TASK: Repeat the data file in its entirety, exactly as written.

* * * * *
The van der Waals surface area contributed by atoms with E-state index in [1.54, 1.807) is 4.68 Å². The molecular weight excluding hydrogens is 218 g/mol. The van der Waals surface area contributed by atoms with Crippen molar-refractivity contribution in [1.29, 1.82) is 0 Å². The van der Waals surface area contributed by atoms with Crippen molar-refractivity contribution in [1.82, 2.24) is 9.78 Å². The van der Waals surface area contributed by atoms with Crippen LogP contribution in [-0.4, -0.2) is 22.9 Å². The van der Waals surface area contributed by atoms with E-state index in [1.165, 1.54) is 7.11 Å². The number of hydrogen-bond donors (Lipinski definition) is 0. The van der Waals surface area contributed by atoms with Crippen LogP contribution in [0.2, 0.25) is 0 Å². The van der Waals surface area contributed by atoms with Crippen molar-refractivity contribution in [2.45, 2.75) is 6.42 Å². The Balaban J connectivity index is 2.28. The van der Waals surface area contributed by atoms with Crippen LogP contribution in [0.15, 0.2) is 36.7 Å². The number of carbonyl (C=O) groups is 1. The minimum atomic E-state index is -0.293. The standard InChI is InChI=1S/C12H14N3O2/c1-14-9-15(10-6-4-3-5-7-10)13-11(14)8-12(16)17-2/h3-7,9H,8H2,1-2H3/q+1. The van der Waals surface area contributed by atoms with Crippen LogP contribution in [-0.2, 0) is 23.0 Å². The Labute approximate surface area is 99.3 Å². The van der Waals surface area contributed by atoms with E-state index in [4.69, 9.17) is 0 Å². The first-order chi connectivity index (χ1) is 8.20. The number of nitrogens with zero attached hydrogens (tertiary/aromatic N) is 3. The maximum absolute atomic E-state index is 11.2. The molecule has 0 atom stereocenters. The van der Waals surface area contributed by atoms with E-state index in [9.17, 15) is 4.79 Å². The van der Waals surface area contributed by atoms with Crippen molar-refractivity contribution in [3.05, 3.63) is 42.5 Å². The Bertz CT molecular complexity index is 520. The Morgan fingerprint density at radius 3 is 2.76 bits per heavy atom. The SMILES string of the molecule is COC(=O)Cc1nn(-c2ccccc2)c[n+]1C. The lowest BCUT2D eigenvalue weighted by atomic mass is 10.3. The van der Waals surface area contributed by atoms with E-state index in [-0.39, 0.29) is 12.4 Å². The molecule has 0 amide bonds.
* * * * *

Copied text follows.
The van der Waals surface area contributed by atoms with E-state index in [1.54, 1.807) is 4.68 Å². The molecular weight excluding hydrogens is 218 g/mol. The van der Waals surface area contributed by atoms with Crippen molar-refractivity contribution in [1.29, 1.82) is 0 Å². The van der Waals surface area contributed by atoms with Crippen molar-refractivity contribution in [1.82, 2.24) is 9.78 Å². The van der Waals surface area contributed by atoms with Crippen LogP contribution in [-0.4, -0.2) is 22.9 Å². The van der Waals surface area contributed by atoms with E-state index in [1.165, 1.54) is 7.11 Å². The number of hydrogen-bond donors (Lipinski definition) is 0. The van der Waals surface area contributed by atoms with Crippen LogP contribution in [0.2, 0.25) is 0 Å². The van der Waals surface area contributed by atoms with Crippen molar-refractivity contribution in [2.45, 2.75) is 6.42 Å². The Balaban J connectivity index is 2.28. The van der Waals surface area contributed by atoms with Crippen LogP contribution in [0.15, 0.2) is 36.7 Å². The number of carbonyl (C=O) groups is 1. The minimum atomic E-state index is -0.293. The standard InChI is InChI=1S/C12H14N3O2/c1-14-9-15(10-6-4-3-5-7-10)13-11(14)8-12(16)17-2/h3-7,9H,8H2,1-2H3/q+1. The van der Waals surface area contributed by atoms with Crippen LogP contribution in [-0.2, 0) is 23.0 Å². The Labute approximate surface area is 99.3 Å². The van der Waals surface area contributed by atoms with E-state index in [4.69, 9.17) is 0 Å². The first-order chi connectivity index (χ1) is 8.20. The number of nitrogens with zero attached hydrogens (tertiary/aromatic N) is 3. The maximum absolute atomic E-state index is 11.2. The molecule has 0 atom stereocenters. The van der Waals surface area contributed by atoms with E-state index in [9.17, 15) is 4.79 Å². The van der Waals surface area contributed by atoms with Crippen molar-refractivity contribution in [3.05, 3.63) is 42.5 Å². The Bertz CT molecular complexity index is 520. The Morgan fingerprint density at radius 3 is 2.76 bits per heavy atom. The SMILES string of the molecule is COC(=O)Cc1nn(-c2ccccc2)c[n+]1C. The lowest BCUT2D eigenvalue weighted by atomic mass is 10.3. The van der Waals surface area contributed by atoms with E-state index in [-0.39, 0.29) is 12.4 Å². The molecule has 0 amide bonds.